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My First Experience with Lent

By Jill Knuttila

At first, I had no clue what the heck Lent was. Growing up in a Protestant background, I didn't practice Lent. I heard of Lent, but I never understood the concept.

When I started attending the Orthodox Church, it was at a time where Lent was going to start. Good timing, huh? I didn't know exactly what Lent was, so I asked my good Anglican and Orthodox friends about it. I found that Lent was a period of time where we would fast, and use that hunger as our hunger to get closer to God. Also, it helps us to remember those who are less fortunate and cannot have food to eat. It helps us realize how blessed we are, and thus give thanks to the Lord. At least, that's my simplistic way of putting it.

I have to point out too the circumstances of this first time of me celebrating Lent. I am going through some major issues right now like dealing with being physically abused, emotionally abused and sexually abused. I should also mention too that at this time, I have rededicated my life to Jesus Christ. As I was (and still am) going through my searching for a church stage, I had pretty much thrown God out the door, but something in me had refused to give up.

Anyway, I was able to gather enough information from friends so that I could partake in Lent. The first week of Lent, which is the Orthodox way, I think, you cut out meat from your diet. Then the second week you cut off dairy products. After that, I have no idea. LOL. I found that even just cutting out meat from your diet, I found my stomach growling a lot. Every time the thought of "Boy, am I hungry" I changed that phrase too, "Boy, am I hungry for God." Thus, I became less aware of me being hungry for food. It may sound silly to you, but it worked for me.

However, I am sad to say that I was not able to continue with the fasting. I became very sick with a chest infection and it wouldn't be good for me to cut out my proteins and dairy. I needed them both energy and strength not only because I am sick but because am going through major emotional issues at the moment. Thus, I am not performing the fasting part of Lent, which I am disappointed in, but I am still doing the major part of Lent, which is praying and spending time with God alone.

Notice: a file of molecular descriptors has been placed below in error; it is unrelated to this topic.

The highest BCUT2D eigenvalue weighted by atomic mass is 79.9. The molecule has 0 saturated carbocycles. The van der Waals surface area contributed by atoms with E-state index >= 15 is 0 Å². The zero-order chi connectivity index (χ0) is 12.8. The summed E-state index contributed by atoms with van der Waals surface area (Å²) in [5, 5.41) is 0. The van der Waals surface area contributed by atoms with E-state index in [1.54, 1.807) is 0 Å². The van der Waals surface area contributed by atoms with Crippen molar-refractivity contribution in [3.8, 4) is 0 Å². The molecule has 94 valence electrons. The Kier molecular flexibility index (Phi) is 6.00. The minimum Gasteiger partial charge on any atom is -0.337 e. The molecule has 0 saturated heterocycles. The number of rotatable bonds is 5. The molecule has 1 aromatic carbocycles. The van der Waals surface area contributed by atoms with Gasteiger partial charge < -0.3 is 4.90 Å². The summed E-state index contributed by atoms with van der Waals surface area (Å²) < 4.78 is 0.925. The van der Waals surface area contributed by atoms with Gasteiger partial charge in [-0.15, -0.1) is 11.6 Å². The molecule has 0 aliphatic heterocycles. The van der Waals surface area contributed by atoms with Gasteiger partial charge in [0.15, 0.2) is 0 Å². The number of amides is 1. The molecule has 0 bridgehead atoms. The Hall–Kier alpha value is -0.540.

Being an ex-Baptist, I wasn't too sure on how this spending alone time with God was all about. This what I came up with. First, I got myself what I call My Prayer book. Here, I write down the prayer requests of my friends, and my list of what I am thankful for. From here I am able to say a prayer. Besides the prayer, I have decided to read 1 and 2 Samuel. Why those specific books? I am a big fan of David, and well, I think his journey with God is somewhat sort of like mine, though in very different circumstances.

So, here is what I do. First, I pray. I pray by giving thanks first (this is where my list of thanks comes in), then I go through the prayer requests (this where my prayer requests list comes in, including my own. I say my own last), and finally I pray for wisdom and that the words I read today will be placed in my heart and mind for good. After prayer, I read the Bible. I usually read a few chapters at a time, depending on how focused I can be. Sometimes I can read only 2 or 3 chapters. I never force myself to read more than I can. Why? Because I see that if I force myself to read more, the words will just be a blur and will not reach my heart.

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So, in conclusion, this experience with Lent has been awesome thus far. I have found that I enjoyed it and haven't seen it as an annoyance. I have a renewed interest in the Bible, and have a renewed spirit. I think that Lent, so far, has brought me closer to God than I have ever been. In short, I believe Lent is a very good opportunity for those who have fallen asleep in the Lord to pull up their bootstraps and start fresh and new.

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